I have greatly enjoyed reading E. A. Johnston's biography of J. Sidlow Baxter, the much-loved British Bible teacher who had a world-wide ministry and who gave us many books, including the majestic (and massive) Explore the Book. Near the end of the biography, Johnston comments on the "secret" of Baxter's vibrant, buoyant, effervescent Christian faith. Though he experienced many trials (especially in his later years), and though he sometimes struggled with despondency, he maintained a walk with Christ that grew deeper over his 90+ years. How did he do it? Baxter himself offers this as the guiding principle of his life:
What I give him, he takes.
What he takes, he cleanses.
What he cleanses, he fills.
What he fills, he uses.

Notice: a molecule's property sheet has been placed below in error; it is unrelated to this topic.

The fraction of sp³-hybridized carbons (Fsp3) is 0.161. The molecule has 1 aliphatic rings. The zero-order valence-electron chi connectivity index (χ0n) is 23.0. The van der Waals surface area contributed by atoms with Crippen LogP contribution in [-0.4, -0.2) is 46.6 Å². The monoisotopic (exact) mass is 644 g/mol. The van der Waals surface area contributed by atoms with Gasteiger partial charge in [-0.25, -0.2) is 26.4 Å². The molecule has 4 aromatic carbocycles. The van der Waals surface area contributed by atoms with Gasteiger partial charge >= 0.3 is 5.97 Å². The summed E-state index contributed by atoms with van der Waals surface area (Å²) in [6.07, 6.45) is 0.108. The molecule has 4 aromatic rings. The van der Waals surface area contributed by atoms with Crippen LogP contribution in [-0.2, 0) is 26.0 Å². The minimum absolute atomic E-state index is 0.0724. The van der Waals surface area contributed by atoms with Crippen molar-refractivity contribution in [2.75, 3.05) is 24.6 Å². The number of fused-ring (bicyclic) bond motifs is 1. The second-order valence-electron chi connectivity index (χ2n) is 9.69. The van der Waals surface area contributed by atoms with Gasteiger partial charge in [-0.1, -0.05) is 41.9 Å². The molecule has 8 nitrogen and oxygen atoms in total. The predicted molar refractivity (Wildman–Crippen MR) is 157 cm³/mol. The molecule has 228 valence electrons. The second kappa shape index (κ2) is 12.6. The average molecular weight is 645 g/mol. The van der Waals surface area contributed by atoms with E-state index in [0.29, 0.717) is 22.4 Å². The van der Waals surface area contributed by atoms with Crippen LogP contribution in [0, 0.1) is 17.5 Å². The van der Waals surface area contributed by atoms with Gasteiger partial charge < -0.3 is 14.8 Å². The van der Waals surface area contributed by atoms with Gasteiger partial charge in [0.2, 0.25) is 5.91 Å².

In the last few days I have used this simple set of sentences as a guide to my own prayers. It is a powerful thing to give the Lord my dreams, desires, my emotions, my lips, the words I speak, my thoughts, my plans, my relationships, my loved ones, my agenda, my sight, my hearing, the people I will meet during the day, and all the various parts of my life. What Baxter discovered has been true for me as well. What I give him by faith, he takes as his own. What he takes, he cleanses so that he might fill it with his Spirit. What he cleanses and fills, he uses for his glory. I recommend Baxter's "secret" because it brings us back to the central truth that we are not our own, we belong wholly to Christ, and what we give to him, we will never regret. It's the part we keep for ourselves that gets us in trouble.
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